Safe in 60: Long History Of Policing In Salt Lake City
Feb 25, 2019, 10:01 AM
SALT LAKE CITY, Utah — Did you know the Salt Lake City Police Department is one of the oldest in the country? It was established on March 10, 1851, making it the fourth oldest in the country, behind the Boston Police Department (founded in 1838), the New York City Police Department (1845) and the San Francisco Police Department (1849).
Forty men were appointed to that first department. They were paid 25 cents an hour, or a whopping $2.00 per day. In 1858, wages were raised to $3.oo per day to recruit good men.
In 1889, the department was given a budget of $20,000, had a force of 29 officers and began using their first official uniform.
The first black officer joined the department in 1892. Nicknamed ‘The Gentle Giant’, Paul Cephus Howell stood at nearly 7 feet tall. Detective Howell’s great-grandson, Jake Green, Jr., also later became an officer for the department. He retired in 1985.
Before 1927, the officers didn’t have any formal training, but that year a police school was started to train officers on responsibilities and the first officially issued firearm, a standard .38 revolver.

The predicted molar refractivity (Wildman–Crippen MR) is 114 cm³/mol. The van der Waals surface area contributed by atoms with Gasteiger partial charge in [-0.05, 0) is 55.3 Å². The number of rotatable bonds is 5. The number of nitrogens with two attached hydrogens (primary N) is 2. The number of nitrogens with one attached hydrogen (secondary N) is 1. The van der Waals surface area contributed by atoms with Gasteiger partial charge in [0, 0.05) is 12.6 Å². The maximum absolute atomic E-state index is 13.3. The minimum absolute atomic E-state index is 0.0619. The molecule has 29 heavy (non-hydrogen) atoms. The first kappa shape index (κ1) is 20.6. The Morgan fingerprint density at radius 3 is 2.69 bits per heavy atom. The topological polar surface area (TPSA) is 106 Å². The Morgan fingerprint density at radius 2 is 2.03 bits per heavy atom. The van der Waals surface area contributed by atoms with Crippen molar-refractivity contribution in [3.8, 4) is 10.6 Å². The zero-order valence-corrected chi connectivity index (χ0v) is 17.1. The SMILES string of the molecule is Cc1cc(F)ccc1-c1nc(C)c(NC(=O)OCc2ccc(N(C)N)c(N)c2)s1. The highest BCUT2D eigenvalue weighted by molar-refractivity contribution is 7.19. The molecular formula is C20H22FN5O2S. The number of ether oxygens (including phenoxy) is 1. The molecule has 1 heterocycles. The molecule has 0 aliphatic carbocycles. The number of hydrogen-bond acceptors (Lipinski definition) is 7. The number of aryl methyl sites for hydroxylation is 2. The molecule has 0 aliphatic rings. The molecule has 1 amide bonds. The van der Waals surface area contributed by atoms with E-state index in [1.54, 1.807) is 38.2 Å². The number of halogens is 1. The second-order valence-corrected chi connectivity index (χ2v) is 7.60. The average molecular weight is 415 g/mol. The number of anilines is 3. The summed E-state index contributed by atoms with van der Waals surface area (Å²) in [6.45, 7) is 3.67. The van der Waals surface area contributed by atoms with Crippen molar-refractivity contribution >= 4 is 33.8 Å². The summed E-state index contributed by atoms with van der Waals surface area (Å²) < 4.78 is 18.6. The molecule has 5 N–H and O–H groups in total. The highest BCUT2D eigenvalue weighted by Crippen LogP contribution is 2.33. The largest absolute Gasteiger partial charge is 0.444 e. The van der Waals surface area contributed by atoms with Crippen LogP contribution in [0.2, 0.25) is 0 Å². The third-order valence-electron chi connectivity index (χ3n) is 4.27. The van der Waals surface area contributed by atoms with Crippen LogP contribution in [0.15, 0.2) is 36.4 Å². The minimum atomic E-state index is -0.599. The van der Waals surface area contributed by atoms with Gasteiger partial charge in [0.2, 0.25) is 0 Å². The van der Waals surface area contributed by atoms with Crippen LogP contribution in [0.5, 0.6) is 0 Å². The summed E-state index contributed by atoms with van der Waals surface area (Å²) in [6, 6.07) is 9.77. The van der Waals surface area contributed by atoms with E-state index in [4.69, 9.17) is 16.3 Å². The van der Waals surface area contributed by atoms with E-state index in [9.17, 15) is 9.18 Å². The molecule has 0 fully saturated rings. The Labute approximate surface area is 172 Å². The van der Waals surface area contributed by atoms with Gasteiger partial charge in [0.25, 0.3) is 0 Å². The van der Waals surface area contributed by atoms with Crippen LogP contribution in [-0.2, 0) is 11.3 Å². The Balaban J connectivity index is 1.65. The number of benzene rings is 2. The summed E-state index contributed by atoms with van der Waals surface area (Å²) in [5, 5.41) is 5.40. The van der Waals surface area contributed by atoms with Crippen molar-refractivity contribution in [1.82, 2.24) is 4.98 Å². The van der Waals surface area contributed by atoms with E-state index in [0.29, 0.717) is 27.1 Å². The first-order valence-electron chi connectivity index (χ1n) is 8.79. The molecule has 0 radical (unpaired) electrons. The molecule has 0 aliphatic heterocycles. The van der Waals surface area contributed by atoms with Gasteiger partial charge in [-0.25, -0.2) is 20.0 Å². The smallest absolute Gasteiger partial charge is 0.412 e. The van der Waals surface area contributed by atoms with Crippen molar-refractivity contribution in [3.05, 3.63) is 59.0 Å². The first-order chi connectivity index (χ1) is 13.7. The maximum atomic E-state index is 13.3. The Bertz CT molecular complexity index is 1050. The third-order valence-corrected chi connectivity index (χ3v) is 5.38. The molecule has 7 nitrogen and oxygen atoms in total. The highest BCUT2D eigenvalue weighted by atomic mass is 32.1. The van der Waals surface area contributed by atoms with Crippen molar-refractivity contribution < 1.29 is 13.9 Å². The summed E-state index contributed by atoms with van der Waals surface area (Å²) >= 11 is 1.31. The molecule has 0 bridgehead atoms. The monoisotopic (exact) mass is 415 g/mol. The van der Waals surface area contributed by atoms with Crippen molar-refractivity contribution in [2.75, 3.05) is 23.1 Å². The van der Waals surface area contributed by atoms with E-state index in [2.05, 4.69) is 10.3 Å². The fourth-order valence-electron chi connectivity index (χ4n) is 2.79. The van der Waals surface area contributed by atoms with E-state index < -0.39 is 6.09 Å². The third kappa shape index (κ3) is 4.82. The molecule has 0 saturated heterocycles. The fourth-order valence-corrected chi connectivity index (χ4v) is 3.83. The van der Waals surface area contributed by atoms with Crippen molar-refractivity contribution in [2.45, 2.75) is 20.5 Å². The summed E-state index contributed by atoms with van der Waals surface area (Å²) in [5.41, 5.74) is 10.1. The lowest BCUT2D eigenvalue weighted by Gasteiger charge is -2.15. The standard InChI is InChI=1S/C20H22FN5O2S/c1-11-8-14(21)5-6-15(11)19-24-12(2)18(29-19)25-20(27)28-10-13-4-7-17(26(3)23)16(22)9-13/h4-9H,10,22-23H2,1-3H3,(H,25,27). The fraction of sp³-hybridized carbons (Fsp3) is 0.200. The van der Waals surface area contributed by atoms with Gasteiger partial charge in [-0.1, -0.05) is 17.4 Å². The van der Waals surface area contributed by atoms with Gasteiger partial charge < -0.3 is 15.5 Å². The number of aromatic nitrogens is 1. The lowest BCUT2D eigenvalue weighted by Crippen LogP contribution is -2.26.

Today, the Salt Lake City Police Department has 550 police officers and 130 civilian employees. The budget is also bigger now: over $70 million.
Recruits now attend at least five months of police school and undergo several months of field training before becoming an officer. They also attend at least 40 hours of in-service training each year to stay certified.
If you are a history buff and want to learn more about the Salt Lake City Police Department, visit police headquarters downtown to see many historical displays in the lobby. You can also arrange a tour of the police department.